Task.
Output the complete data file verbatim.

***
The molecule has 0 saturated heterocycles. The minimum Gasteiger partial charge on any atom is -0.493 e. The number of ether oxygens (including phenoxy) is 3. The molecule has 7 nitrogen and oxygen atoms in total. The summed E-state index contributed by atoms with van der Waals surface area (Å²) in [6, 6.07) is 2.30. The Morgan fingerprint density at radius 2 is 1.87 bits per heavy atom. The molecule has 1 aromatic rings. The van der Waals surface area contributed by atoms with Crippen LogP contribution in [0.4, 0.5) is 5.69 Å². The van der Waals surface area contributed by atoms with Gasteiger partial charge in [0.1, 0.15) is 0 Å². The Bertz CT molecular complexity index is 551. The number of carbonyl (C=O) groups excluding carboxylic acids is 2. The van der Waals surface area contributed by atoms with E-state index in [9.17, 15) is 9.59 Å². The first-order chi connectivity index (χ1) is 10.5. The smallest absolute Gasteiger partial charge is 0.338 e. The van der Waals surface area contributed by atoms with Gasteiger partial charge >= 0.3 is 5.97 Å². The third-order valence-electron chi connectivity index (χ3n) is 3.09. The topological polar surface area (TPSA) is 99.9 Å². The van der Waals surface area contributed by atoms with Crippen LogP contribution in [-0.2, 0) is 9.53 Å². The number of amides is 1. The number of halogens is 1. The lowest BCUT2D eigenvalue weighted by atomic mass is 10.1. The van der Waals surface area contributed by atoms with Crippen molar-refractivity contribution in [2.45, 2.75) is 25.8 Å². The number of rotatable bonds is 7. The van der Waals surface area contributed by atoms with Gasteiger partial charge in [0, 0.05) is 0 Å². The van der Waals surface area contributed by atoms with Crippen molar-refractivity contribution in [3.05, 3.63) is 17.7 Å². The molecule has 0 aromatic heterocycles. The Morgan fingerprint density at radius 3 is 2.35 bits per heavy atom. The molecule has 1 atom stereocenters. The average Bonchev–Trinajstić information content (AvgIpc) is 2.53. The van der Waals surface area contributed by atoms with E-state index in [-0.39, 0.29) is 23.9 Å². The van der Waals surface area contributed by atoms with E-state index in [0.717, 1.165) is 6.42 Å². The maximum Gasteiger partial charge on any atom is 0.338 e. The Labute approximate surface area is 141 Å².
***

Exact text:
The molecule has 0 saturated heterocycles. The minimum Gasteiger partial charge on any atom is -0.493 e. The number of ether oxygens (including phenoxy) is 3. The molecule has 7 nitrogen and oxygen atoms in total. The summed E-state index contributed by atoms with van der Waals surface area (Å²) in [6, 6.07) is 2.30. The Morgan fingerprint density at radius 2 is 1.87 bits per heavy atom. The molecule has 1 aromatic rings. The van der Waals surface area contributed by atoms with Crippen LogP contribution in [0.4, 0.5) is 5.69 Å². The van der Waals surface area contributed by atoms with Gasteiger partial charge in [0.1, 0.15) is 0 Å². The Bertz CT molecular complexity index is 551. The number of carbonyl (C=O) groups excluding carboxylic acids is 2. The van der Waals surface area contributed by atoms with E-state index in [9.17, 15) is 9.59 Å². The first-order chi connectivity index (χ1) is 10.5. The smallest absolute Gasteiger partial charge is 0.338 e. The van der Waals surface area contributed by atoms with Gasteiger partial charge >= 0.3 is 5.97 Å². The third-order valence-electron chi connectivity index (χ3n) is 3.09. The topological polar surface area (TPSA) is 99.9 Å². The van der Waals surface area contributed by atoms with Crippen LogP contribution in [-0.2, 0) is 9.53 Å². The number of amides is 1. The number of halogens is 1. The lowest BCUT2D eigenvalue weighted by atomic mass is 10.1. The van der Waals surface area contributed by atoms with Crippen molar-refractivity contribution in [2.45, 2.75) is 25.8 Å². The number of rotatable bonds is 7. The van der Waals surface area contributed by atoms with Gasteiger partial charge in [0, 0.05) is 0 Å². The van der Waals surface area contributed by atoms with Crippen molar-refractivity contribution in [3.05, 3.63) is 17.7 Å². The molecule has 0 aromatic heterocycles. The Morgan fingerprint density at radius 3 is 2.35 bits per heavy atom. The molecule has 1 atom stereocenters. The average Bonchev–Trinajstić information content (AvgIpc) is 2.53. The van der Waals surface area contributed by atoms with E-state index in [-0.39, 0.29) is 23.9 Å². The van der Waals surface area contributed by atoms with E-state index in [0.717, 1.165) is 6.42 Å². The maximum Gasteiger partial charge on any atom is 0.338 e. The Labute approximate surface area is 141 Å².